The statistics coming out of the Democratic Republic of Congo are chilling: nearly 2 million women and girls raped, with the list of victims growing at a rate of almost one per minute, according to estimates from a study published in the American Journal of Public Health last year. Those numbers represent people whose tragic stories illustrate so much — the cost of war and greed, a genocide ignored by too many, the challenge of continuing to live after bodies and families are shattered.
Lynn Nottage’s 2009 Pulitzer Prize-winning play Ruined, which will open at GableStage on Saturday, illuminates those stories with compassion and artful humor, fiercely reflected truth, and insight that cuts to the bone, as the best drama inevitably does. In telling the stories of an 18-year-old whose body was “ruined” by a bayonet, a 19-year-old shunned by her family after being captured and repeatedly raped, a pragmatic prostitute who dreams of escape, and a wily bar owner/madam who walks a tightrope of survival in a dangerous town, Nottage makes a distant horror all too real.
Her searing, enlightening play is an important piece of stage art, a drama that has helped spur real-life fundraising and assistance for some of an endless conflict’s many victims. Yet it is also a gift for talented, underutilized performers who still — yes, in 2012 — find themselves not cast if a part isn’t written specifically for a black actor. Ruined showcases the work of 13 actors, 12 of them black, at an award-winning company.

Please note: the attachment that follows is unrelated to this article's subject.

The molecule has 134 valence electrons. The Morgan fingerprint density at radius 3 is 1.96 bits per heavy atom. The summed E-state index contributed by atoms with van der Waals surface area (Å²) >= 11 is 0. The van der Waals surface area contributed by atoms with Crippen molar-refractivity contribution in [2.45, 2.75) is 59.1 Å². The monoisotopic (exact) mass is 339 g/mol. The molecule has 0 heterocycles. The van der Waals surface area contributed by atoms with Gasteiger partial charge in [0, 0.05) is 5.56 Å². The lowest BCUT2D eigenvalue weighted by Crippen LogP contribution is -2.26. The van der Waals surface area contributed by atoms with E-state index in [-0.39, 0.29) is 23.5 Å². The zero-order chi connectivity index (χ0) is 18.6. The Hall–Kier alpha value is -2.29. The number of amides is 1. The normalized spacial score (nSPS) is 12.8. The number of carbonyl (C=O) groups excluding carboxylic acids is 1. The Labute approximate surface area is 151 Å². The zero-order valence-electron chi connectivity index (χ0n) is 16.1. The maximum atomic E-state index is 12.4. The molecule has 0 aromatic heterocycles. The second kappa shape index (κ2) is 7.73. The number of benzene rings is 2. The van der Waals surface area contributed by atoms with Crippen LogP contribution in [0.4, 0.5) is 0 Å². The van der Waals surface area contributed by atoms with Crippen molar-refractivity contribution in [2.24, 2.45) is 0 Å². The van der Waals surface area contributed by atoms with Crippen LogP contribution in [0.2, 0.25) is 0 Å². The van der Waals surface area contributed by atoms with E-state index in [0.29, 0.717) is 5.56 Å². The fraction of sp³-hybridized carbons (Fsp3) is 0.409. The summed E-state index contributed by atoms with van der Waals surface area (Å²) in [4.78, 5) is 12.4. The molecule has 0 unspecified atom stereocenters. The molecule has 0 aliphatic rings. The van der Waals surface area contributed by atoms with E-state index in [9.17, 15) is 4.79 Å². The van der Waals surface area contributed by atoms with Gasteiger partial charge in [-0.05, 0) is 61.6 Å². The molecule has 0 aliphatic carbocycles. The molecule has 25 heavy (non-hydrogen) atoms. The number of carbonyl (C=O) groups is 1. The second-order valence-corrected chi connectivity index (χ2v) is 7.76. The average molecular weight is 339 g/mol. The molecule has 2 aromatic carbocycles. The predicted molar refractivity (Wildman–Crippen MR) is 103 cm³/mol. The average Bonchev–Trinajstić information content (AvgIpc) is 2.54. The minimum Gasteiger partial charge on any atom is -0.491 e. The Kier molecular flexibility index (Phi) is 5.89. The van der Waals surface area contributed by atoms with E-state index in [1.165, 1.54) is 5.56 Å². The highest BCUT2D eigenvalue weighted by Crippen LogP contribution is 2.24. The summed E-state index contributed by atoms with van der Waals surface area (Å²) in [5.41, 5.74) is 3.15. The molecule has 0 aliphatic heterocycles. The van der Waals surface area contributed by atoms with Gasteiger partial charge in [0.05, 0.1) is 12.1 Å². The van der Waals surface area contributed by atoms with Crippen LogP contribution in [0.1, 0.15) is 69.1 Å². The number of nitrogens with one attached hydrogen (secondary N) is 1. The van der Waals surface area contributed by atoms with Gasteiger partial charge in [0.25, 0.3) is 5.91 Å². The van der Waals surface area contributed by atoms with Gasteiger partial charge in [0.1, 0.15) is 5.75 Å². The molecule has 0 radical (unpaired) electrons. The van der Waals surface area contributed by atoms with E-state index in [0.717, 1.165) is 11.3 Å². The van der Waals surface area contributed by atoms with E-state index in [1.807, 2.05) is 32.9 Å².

Lela Elam, a South Florida actress and Carbonell Award nominee for her work in Nottage’s Intimate Apparel at GableStage, is preparing to take on one of the most challenging roles of her career, playing the brothel operator Mama Nadi in Ruined. She pinpoints one of the reasons audiences embrace Nottage’s work: “She tells stories that are real, but they seem unbelievable.”
When Nottage began working on her play in 2004, she had the idea of doing a contemporary version of Bertolt Brecht’s 1939 play Mother Courage and Her Children . But when she talked to Congolese women in a Ugandan refugee camp, her notion of what the play should be changed.
“ All of the women I talked to had been raped,” Nottage says from her home in Brooklyn. “I knew if I were to tell the story of women in war, the story would have to shift. I asked them, ‘What do the words ‘Mother Courage’ mean to you?’ Their voices were soft, but they said the words summed up everything they had to do to survive.”
Nottage set out to write a play “that isn’t didactic or preachy” but thought the issues she depicts would change. That hasn’t been the case. Ruined is as timely and truthful today as it was when Nottage began writing it.
In Ruined, as in the Congo, endemic rape, mutilations, abductions and murder are used as weapons in a war that victimizes women and men, girls and boys, the very old and the unimaginably young. Government forces and rebels alike operate amid political chaos in a place where the fight over vast reserves of coltan, a mineral used in making everything from cellphones to laptops, has led to the kinds of atrocities described so painfully in the play.
Why, the GableStage actors are asked, aren’t Americans more aware of and concerned about the situation in Congo?